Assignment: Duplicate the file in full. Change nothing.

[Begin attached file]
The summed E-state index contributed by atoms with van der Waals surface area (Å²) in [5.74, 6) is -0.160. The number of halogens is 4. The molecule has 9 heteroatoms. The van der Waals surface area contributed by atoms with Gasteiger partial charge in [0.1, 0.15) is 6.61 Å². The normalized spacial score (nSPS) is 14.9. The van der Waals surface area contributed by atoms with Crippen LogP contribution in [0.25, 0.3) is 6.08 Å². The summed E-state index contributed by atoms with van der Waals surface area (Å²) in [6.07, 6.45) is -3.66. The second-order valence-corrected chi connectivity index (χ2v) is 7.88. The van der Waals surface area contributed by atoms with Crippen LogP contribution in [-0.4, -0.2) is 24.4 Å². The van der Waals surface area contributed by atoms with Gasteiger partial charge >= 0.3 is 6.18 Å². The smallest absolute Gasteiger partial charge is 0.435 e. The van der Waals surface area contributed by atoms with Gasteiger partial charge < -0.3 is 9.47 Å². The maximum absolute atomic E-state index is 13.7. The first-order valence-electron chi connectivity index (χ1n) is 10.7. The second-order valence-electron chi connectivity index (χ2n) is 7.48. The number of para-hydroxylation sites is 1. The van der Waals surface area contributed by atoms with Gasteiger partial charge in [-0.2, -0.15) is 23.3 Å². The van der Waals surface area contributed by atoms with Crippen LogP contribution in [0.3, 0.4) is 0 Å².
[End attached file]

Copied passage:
The summed E-state index contributed by atoms with van der Waals surface area (Å²) in [5.74, 6) is -0.160. The number of halogens is 4. The molecule has 9 heteroatoms. The van der Waals surface area contributed by atoms with Gasteiger partial charge in [0.1, 0.15) is 6.61 Å². The normalized spacial score (nSPS) is 14.9. The van der Waals surface area contributed by atoms with Crippen LogP contribution in [0.25, 0.3) is 6.08 Å². The summed E-state index contributed by atoms with van der Waals surface area (Å²) in [6.07, 6.45) is -3.66. The second-order valence-corrected chi connectivity index (χ2v) is 7.88. The van der Waals surface area contributed by atoms with Crippen LogP contribution in [-0.4, -0.2) is 24.4 Å². The van der Waals surface area contributed by atoms with Gasteiger partial charge >= 0.3 is 6.18 Å². The smallest absolute Gasteiger partial charge is 0.435 e. The van der Waals surface area contributed by atoms with Gasteiger partial charge < -0.3 is 9.47 Å². The maximum absolute atomic E-state index is 13.7. The first-order valence-electron chi connectivity index (χ1n) is 10.7. The second-order valence-electron chi connectivity index (χ2n) is 7.48. The number of para-hydroxylation sites is 1. The van der Waals surface area contributed by atoms with Gasteiger partial charge in [-0.2, -0.15) is 23.3 Å². The van der Waals surface area contributed by atoms with Crippen LogP contribution in [0.3, 0.4) is 0 Å².